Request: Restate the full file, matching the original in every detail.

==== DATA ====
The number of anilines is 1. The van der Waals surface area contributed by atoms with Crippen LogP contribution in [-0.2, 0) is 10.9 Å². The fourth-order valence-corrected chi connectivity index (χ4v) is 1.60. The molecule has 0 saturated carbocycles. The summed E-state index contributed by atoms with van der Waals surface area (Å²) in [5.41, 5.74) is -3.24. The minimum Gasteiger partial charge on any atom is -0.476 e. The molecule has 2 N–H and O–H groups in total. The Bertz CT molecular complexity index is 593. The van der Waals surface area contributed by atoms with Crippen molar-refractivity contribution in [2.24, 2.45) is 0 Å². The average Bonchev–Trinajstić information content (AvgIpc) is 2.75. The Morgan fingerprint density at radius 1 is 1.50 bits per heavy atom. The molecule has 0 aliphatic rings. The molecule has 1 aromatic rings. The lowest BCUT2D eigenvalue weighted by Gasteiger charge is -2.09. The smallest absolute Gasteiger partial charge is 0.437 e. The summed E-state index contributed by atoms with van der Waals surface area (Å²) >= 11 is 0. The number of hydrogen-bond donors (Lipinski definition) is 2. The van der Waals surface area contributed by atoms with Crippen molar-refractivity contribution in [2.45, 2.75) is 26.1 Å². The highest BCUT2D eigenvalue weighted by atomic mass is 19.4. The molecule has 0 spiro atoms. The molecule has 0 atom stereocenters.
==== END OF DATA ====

The number of anilines is 1. The van der Waals surface area contributed by atoms with Crippen LogP contribution in [-0.2, 0) is 10.9 Å². The fourth-order valence-corrected chi connectivity index (χ4v) is 1.60. The molecule has 0 saturated carbocycles. The summed E-state index contributed by atoms with van der Waals surface area (Å²) in [5.41, 5.74) is -3.24. The minimum Gasteiger partial charge on any atom is -0.476 e. The molecule has 2 N–H and O–H groups in total. The Bertz CT molecular complexity index is 593. The van der Waals surface area contributed by atoms with Crippen molar-refractivity contribution in [2.24, 2.45) is 0 Å². The average Bonchev–Trinajstić information content (AvgIpc) is 2.75. The Morgan fingerprint density at radius 1 is 1.50 bits per heavy atom. The molecule has 0 aliphatic rings. The molecule has 1 aromatic rings. The lowest BCUT2D eigenvalue weighted by Gasteiger charge is -2.09. The smallest absolute Gasteiger partial charge is 0.437 e. The summed E-state index contributed by atoms with van der Waals surface area (Å²) >= 11 is 0. The number of hydrogen-bond donors (Lipinski definition) is 2. The van der Waals surface area contributed by atoms with Crippen molar-refractivity contribution in [2.45, 2.75) is 26.1 Å². The highest BCUT2D eigenvalue weighted by atomic mass is 19.4. The molecule has 0 spiro atoms. The molecule has 0 atom stereocenters.